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‘Kristen Stewart is perhaps the best film actress under 30.” I wrote that last year, after an interview with her Twilight co-star and former boyfriend, Robert Pattinson — and this year, I am totally convinced I am right. But it turns out the vampire saga’s fans remain faithful, and some devotees of Pattinson, after the couple’s split, aren’t exactly fond of his ex. My social-media mentions were full of fury for a month. “Because they disagreed with you?” Stewart laughs, when I tell her all this. “Because they were, like, ‘F*** her?’” Exactly.
If you have only seen the actress mope adolescently through the Twilight saga, you may think the above claim quite mad. Move on to her most recent work, though, and you will discover a 26-year-old who has evolved into a presence so self-assured, she is now an arthouse star, especially in Europe: the first American woman to have won a César, the French equivalent of the Oscars. Another preconception is that she is all surly hunch and millennial cynicism, hostile to press inquiries after they zeroed in on her relationship with a married director. Her image is kohl-eyed, cool, aloof, and it’s so entrenched that one review of her recent hosting of the satirical American television series Saturday Night Live called her “surprisingly charming”.
Does she understand why? “One hundred per cent.” (That’s a chatty affirmation she uses a lot.) In truth, though, Stewart is as engaging to talk to as Tom Hanks, the actor everyone says is the best to interview in the business. On her right arm is a tattoo of the light at the top of Picasso’s Guernica, inked on to remind her that we can overcome darkness if we flip the switch. She seems to be all glow herself these days, and it’s mostly thanks to her professional achievements.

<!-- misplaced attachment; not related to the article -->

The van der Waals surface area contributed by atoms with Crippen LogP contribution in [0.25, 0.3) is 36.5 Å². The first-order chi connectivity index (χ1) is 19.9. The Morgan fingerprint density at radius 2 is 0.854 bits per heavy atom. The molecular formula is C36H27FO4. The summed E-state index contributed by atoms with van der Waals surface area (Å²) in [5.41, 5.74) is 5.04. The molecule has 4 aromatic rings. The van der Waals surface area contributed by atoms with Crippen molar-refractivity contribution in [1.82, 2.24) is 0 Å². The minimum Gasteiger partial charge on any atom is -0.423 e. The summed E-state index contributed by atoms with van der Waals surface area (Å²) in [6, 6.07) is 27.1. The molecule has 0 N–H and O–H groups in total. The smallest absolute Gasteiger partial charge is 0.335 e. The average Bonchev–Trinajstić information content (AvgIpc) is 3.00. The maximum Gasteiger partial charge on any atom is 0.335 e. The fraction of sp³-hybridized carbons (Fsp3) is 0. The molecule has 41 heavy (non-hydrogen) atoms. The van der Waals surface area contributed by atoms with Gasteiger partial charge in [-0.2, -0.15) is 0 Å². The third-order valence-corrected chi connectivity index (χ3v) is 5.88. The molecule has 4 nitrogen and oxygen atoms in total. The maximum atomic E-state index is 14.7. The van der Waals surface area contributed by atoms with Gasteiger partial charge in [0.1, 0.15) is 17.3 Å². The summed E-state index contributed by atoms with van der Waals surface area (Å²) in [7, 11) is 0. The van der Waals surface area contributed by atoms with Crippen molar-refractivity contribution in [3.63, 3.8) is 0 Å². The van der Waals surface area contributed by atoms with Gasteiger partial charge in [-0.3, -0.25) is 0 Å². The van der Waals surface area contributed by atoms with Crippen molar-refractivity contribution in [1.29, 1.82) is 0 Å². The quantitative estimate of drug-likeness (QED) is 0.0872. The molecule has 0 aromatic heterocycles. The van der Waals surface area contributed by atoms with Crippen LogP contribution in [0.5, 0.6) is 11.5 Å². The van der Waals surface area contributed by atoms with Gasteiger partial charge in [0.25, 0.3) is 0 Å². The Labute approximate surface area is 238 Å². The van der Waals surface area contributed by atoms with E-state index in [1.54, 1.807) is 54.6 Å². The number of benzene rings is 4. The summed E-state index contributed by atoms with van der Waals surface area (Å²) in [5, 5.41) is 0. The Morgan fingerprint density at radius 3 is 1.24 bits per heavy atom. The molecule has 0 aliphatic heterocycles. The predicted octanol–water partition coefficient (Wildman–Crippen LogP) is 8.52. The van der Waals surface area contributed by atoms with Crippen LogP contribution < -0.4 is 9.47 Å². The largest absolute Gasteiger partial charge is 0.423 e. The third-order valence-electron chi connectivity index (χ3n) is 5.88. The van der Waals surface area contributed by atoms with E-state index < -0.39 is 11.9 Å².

“I feel so sturdy on my feet right now,” she says, at her usual fast clip, proud of a run of indie roles that has put her back where she began, and belongs.
First came 2014’s Clouds of Sils Maria, in which Stewart more than held her own against the Oscar winner Juliette Binoche, in a more or less two-hander about a young woman’s challenging relationship with her older boss, a sensitive actress. That same year, with moody tenderness, she played Julianne Moore’s daughter in the Alzheimer’s drama Still Alice. Next, there was a small role as an ambitious young lawyer struggling towards greater things in Kelly Reichardt’s Certain Women (just released), one of those films that starts with sad sex and never cheers up.
Best of all is Personal Shopper, the second film she has made with the French director Olivier Assayas, after Clouds of Sils Maria, and her first lead in years. It is difficult to describe. At its most basic, Personal Shopper is a darkly lit adult ghost story about a woman who borrows a lot of high-end fashion for her celebrity boss — The Others meets The Devil Wears Prada. Stewart stands in a haunted house saying “Lewis” a lot. Lewis is her recently dead twin brother, and she is waiting for his spirit to manifest itself in Paris. Both are mediums. To cope with the tension of this binary life, Stewart’s improbably named Maureen smokes lots and rides around town on a moped, looking cool. She receives anonymous texts that say things like “I know you”, which is unsettling enough, especially when you’re looking for a dead sibling.